Local First Nations are organizing a march on council tonight, where one of the main topics will be reconciliation
Last month, City Council agreed unanimously that city staff should work with local First Nations governments on protocol agreements and engagements surrounding reconciliation.
Councillor Jolleen Dick, of Hupacasath and Chief Councillor Cynthia Dick, of Tseshaht say despite Port Alberni being the first city in the province to sign the Truth and Reconciliation Commission agreement when it was first brought to national attention in 2007, little has been done since then.
The March will start at the Harbour Quay at 5:30 and head up Argyle Street for the council meeting at 7.
The Huu-ay-aht First Nation will be holding a press conference in Vancouver this morning, to announce their advanced interest in being home to an LNG project.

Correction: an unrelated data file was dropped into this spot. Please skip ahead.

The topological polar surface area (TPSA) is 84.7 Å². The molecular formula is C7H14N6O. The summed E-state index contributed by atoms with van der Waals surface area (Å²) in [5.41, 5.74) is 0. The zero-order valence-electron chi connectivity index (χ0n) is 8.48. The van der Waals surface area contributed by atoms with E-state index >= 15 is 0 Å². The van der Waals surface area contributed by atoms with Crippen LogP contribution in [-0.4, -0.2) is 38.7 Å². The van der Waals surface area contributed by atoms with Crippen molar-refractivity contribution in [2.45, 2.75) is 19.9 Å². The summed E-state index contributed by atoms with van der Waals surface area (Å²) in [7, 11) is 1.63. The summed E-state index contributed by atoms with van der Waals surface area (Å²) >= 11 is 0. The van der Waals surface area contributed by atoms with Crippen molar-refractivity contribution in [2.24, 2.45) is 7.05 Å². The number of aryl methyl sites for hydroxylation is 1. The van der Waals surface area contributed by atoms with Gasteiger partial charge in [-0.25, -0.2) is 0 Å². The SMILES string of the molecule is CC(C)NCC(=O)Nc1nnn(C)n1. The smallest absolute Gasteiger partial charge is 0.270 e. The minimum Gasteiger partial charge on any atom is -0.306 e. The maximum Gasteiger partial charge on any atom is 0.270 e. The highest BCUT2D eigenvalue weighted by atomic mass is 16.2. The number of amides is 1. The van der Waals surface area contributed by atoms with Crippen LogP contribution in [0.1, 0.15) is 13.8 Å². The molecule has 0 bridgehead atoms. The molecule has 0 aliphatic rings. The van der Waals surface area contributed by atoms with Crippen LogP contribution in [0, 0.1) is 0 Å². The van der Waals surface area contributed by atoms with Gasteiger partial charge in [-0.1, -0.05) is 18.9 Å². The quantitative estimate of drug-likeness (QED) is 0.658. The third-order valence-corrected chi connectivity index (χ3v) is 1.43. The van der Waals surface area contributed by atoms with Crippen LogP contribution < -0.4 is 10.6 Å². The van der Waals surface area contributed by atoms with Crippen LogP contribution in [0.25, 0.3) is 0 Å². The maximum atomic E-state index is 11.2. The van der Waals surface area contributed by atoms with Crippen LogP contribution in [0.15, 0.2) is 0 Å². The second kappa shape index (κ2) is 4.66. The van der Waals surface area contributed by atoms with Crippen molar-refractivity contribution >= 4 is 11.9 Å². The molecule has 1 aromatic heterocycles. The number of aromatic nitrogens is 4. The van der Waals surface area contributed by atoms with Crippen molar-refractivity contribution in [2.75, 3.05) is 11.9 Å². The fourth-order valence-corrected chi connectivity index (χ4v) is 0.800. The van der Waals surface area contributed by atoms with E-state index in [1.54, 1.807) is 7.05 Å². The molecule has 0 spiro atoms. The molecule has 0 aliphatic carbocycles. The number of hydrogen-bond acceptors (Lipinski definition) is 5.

On Saturday the Bamfield-area First Nation held an electronic vote, and 70% of their eligible voters indicated a desire to move forward on the issue.
They have partnered with Steelhead LNG of Vancouver in what Chief Councillor Robert Dennis has referred to as a game-changer for the Nation of 750 people.
Steelhead has proposed a $30 billion LNG Plant be constructed on land owned by the First Nation at Sarita Bay.
Potluck Ceramics has increased their support of the Ty Watson Hospice House again.
On Friday owner Helma Swinkels and volunteers presented a cheque for $20,000 to Ty Watson manager Chris Mallon, bringing their total donation to more than $130,000 in 5 years.
Mallon said the value of the donation is huge.
She said Port Alberni is very lucky to have a stand-alone hospice house that is not part of a hospital, and it's not a licence that Island Health gives out easily.